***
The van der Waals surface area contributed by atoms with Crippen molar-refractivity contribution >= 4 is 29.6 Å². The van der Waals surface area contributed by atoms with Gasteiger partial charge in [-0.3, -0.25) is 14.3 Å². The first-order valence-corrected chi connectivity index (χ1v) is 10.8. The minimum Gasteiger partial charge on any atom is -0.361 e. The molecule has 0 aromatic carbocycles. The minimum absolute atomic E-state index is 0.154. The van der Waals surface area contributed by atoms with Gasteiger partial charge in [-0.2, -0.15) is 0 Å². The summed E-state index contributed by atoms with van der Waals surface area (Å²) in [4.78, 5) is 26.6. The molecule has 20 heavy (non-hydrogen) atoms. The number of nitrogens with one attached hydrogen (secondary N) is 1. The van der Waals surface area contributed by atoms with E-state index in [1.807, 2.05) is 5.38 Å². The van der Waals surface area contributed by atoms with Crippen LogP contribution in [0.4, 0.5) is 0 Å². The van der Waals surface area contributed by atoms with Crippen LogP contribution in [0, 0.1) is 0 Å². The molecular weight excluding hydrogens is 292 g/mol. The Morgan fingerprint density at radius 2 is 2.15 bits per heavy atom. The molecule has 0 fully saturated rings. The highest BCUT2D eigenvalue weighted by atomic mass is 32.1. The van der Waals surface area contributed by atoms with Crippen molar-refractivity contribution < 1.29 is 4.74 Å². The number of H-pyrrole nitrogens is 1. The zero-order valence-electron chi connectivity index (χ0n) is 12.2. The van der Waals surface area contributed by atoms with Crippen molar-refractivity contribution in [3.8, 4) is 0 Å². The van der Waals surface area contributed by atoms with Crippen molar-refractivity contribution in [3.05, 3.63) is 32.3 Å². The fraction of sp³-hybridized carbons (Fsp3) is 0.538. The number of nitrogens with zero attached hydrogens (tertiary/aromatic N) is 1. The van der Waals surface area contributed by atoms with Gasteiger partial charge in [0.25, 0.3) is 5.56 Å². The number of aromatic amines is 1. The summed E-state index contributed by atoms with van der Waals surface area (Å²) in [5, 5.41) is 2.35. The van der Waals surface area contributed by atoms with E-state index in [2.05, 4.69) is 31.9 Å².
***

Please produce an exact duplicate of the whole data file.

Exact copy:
The van der Waals surface area contributed by atoms with Crippen molar-refractivity contribution >= 4 is 29.6 Å². The van der Waals surface area contributed by atoms with Gasteiger partial charge in [-0.3, -0.25) is 14.3 Å². The first-order valence-corrected chi connectivity index (χ1v) is 10.8. The minimum Gasteiger partial charge on any atom is -0.361 e. The molecule has 0 aromatic carbocycles. The minimum absolute atomic E-state index is 0.154. The van der Waals surface area contributed by atoms with Gasteiger partial charge in [-0.2, -0.15) is 0 Å². The summed E-state index contributed by atoms with van der Waals surface area (Å²) in [4.78, 5) is 26.6. The molecule has 20 heavy (non-hydrogen) atoms. The number of nitrogens with one attached hydrogen (secondary N) is 1. The van der Waals surface area contributed by atoms with E-state index in [1.807, 2.05) is 5.38 Å². The van der Waals surface area contributed by atoms with Crippen LogP contribution in [0.4, 0.5) is 0 Å². The van der Waals surface area contributed by atoms with Crippen LogP contribution in [0, 0.1) is 0 Å². The molecular weight excluding hydrogens is 292 g/mol. The Morgan fingerprint density at radius 2 is 2.15 bits per heavy atom. The molecule has 0 fully saturated rings. The highest BCUT2D eigenvalue weighted by atomic mass is 32.1. The van der Waals surface area contributed by atoms with Crippen molar-refractivity contribution < 1.29 is 4.74 Å². The number of H-pyrrole nitrogens is 1. The zero-order valence-electron chi connectivity index (χ0n) is 12.2. The van der Waals surface area contributed by atoms with Crippen molar-refractivity contribution in [3.8, 4) is 0 Å². The van der Waals surface area contributed by atoms with Crippen molar-refractivity contribution in [3.05, 3.63) is 32.3 Å². The fraction of sp³-hybridized carbons (Fsp3) is 0.538. The number of nitrogens with zero attached hydrogens (tertiary/aromatic N) is 1. The van der Waals surface area contributed by atoms with Gasteiger partial charge in [0.25, 0.3) is 5.56 Å². The number of aromatic amines is 1. The summed E-state index contributed by atoms with van der Waals surface area (Å²) in [5, 5.41) is 2.35. The van der Waals surface area contributed by atoms with E-state index in [2.05, 4.69) is 31.9 Å².